They’re not perfect, and neither is the magical world they inhabit. Each is real enough to be tangible, to capture the reader’s attention, and to keep it.

Book Review: The Magicians

Book Review: A Wizard of Earthsea

Books are an escape. Pick one up and it whisks you away into its time and its place, its people and its action. Yours fade into the grey distance and you absorb only what’s on the printed pages, at least for a little while.

That’s why books like Ursula K. Le Guin’s A Wizard of Earthsea exist. They make fantastical worlds and wizardly deeds accessible to us lowly muggles (to borrow a term from a different fantasy world). They’re pure, delightful, fulfilling distraction. Le Guin’s novel, a slim volume filled with straightforward prose, is also a classic bildungsroman with deceptively simple themes.

In this novel, the first of Le Guin’s larger Earthsea series, Ged, a budding wizard, is the narrator. The story follows him from his early teachings at the hearthside of an aunt to his apprenticeship with a wise and powerful sorcerer to his time at a famous wizard academy to a battle for his life with a deadly foe. Throughout the novel Ged grows equally in his wizardly powers and as a character.

He starts out as a curious little boy, but his curiosity quickly turns to smugness when he realizes the extent of his inborn talent. Before long he’s casting circles around his aunt, and even saves his village from a murderous invasion. This catches the attention of Ogion, a powerful wizard from northern lands. He takes Ged under his wing and attempts to round out his teachings.

This doesn’t go so well. Ogion’s epithet is “the silent,” and at this point in the story Ged can muster nothing but scorn for Ogion’s humble manner. Ged wants to rush, to learn, to absorb, and to reach the extent of his power as quickly as he can. Swayed by ambition, Ged instead travels to Roke Island to attend the wizard academy there.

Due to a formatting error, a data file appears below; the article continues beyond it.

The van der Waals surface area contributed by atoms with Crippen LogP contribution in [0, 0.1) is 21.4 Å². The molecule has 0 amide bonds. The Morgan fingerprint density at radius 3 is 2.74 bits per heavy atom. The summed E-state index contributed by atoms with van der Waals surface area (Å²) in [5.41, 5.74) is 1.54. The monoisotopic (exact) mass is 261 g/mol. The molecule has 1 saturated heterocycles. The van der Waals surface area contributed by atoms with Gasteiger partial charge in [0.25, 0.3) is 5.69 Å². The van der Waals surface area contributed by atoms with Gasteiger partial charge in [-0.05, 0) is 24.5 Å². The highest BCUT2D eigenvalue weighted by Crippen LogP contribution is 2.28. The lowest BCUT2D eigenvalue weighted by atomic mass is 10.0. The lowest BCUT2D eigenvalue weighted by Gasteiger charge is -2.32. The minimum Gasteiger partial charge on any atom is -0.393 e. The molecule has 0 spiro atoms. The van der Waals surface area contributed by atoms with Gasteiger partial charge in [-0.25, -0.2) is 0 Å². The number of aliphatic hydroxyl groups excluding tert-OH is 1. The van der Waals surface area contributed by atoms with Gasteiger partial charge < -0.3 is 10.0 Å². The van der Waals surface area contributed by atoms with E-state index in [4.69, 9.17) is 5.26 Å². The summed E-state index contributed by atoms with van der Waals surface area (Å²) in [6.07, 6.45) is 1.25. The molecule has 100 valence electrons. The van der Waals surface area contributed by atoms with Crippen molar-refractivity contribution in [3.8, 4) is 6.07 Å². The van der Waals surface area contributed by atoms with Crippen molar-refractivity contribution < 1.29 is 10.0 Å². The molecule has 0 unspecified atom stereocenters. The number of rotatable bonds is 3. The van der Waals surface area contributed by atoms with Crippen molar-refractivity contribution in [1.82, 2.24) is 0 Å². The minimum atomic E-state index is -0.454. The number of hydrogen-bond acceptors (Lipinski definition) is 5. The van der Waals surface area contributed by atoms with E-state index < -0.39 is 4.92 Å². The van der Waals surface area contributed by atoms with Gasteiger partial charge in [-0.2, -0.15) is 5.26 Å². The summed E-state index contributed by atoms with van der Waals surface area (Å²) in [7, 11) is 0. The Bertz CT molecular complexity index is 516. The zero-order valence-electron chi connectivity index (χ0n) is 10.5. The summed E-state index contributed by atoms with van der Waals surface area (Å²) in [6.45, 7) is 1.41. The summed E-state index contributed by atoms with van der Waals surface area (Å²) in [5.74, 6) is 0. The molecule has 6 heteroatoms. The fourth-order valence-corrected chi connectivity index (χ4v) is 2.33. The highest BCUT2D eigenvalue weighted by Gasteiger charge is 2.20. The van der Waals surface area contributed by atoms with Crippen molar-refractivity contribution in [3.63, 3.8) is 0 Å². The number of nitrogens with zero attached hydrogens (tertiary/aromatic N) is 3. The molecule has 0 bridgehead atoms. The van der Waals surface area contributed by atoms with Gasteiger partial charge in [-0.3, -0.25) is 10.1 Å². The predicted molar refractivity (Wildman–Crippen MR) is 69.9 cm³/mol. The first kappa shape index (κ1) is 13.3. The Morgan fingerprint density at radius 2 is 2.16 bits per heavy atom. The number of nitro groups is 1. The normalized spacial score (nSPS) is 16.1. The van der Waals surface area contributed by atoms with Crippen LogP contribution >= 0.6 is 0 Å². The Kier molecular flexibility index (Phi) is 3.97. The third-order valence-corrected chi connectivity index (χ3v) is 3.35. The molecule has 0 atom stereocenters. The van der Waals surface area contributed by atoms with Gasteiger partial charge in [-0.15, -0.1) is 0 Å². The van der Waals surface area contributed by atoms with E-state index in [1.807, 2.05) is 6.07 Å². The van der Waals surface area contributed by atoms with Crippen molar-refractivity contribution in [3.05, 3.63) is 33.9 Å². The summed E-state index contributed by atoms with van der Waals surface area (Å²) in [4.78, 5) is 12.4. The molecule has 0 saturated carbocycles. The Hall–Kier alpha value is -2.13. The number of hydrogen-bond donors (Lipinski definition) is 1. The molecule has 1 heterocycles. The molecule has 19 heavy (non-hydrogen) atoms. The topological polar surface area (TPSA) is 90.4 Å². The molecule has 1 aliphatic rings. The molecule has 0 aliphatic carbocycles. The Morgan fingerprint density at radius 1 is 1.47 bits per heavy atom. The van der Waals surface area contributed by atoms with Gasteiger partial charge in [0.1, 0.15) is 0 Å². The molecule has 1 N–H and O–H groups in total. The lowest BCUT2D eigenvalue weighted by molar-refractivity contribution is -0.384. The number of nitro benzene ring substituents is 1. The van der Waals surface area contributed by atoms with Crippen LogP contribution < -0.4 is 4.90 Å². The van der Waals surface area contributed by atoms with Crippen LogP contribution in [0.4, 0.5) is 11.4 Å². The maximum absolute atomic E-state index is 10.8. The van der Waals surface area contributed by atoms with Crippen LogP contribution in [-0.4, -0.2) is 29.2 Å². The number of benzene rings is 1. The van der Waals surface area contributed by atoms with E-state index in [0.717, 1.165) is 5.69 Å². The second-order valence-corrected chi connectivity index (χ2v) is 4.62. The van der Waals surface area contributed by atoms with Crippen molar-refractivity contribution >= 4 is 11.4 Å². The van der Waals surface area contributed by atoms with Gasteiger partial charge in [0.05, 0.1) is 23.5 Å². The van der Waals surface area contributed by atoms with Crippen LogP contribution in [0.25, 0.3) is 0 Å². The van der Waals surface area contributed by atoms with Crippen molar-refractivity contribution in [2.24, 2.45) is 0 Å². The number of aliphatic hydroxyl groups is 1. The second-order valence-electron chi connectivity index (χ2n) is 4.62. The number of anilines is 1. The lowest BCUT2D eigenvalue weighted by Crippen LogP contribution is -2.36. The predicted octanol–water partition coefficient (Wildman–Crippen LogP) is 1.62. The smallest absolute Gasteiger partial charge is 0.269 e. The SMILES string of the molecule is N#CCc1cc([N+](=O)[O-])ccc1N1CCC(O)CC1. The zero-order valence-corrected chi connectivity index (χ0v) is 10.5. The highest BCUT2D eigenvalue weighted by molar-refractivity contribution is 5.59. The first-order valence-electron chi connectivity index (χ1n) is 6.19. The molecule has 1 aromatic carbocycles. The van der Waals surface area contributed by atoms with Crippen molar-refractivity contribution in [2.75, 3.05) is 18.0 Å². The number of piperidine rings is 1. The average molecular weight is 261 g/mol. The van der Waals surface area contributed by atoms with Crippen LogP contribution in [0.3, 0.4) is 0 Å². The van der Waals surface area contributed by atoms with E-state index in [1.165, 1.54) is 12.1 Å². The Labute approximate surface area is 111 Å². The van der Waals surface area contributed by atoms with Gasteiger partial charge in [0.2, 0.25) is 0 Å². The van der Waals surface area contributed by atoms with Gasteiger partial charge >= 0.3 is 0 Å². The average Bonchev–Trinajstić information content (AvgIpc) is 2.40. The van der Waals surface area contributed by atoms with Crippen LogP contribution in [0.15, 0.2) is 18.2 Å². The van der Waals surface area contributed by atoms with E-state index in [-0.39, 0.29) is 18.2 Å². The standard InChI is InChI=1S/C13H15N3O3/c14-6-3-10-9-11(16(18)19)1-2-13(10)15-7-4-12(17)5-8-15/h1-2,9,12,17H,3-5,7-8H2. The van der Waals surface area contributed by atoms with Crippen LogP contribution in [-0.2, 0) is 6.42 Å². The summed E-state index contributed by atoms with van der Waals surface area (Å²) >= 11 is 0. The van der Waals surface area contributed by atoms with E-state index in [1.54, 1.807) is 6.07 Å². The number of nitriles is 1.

Roke isn’t good for Ged. He excels in classes but is jealous of other wizards-to-be, and his jealousy draws him into a dangerous challenge. He attempts to call a spirit from the underworld and instead unleashes a horror: a shadow that will hunt him for the rest of his life, intent on sucking away his being and possessing his body for evil.

Ged’s mistake is his turning point–he folds to temptation and pride. Afterward, as he recovers from the blow, he realizes that what he has released will haunt him wherever he goes. He matures because he must. He’s now wise enough to know that there’s no escaping the evil he has unleashed. It must destroy him or he it–there’s no alternative.

Surprisingly, this realization occurs only halfway into the novel–the rest is spent on a harrowing journey across land and sea to confront that which would destroy him. At first he’s on the run, but gradually Ged learns that his fear gives the shadow strength. To defeat the shadow, he must master himself and become the fearless hunter.

Ged’s series of realizations throughout the novel are what mark his maturation as a character. His mindset evolves from a need to prove himself to devastating uncertainty in his own abilities to gradual, mature confidence and acceptance of his limitations. His story is one of taking destiny into one’s own hands, and of refusing to be conquered by fear of the unknown.

Countless other characters enter the narrative and contribute bits of wisdom to Ged’s growing collection. Ogion reappears to guide him; Serret, an enchantress, tempts him with limitless power; and his friend Vetch instills in him a sense of duty. The novel reads like a miniature Hobbit, with each location offering a new cast of characters and a new set of challenges. The chronicle stretches like a single thread, then loops back on itself to connect certain characters at crucial points.

Refreshingly, those characters are as ethnically diverse as the inhabitants of the modern world. The people of Earthsea primarily have “red-brown” skin, although those from the south and east are much darker. Characters from the northern island look mediterranean. Only those from the north-east have light skin and hair. In an article for Slate, Le Guin stated that this choice was “conscious and deliberate from the start.” She was tired of fantasy tales that only resembled medieval Europe. The diversity of her characters makes the novel not only more inclusive, but also more representational.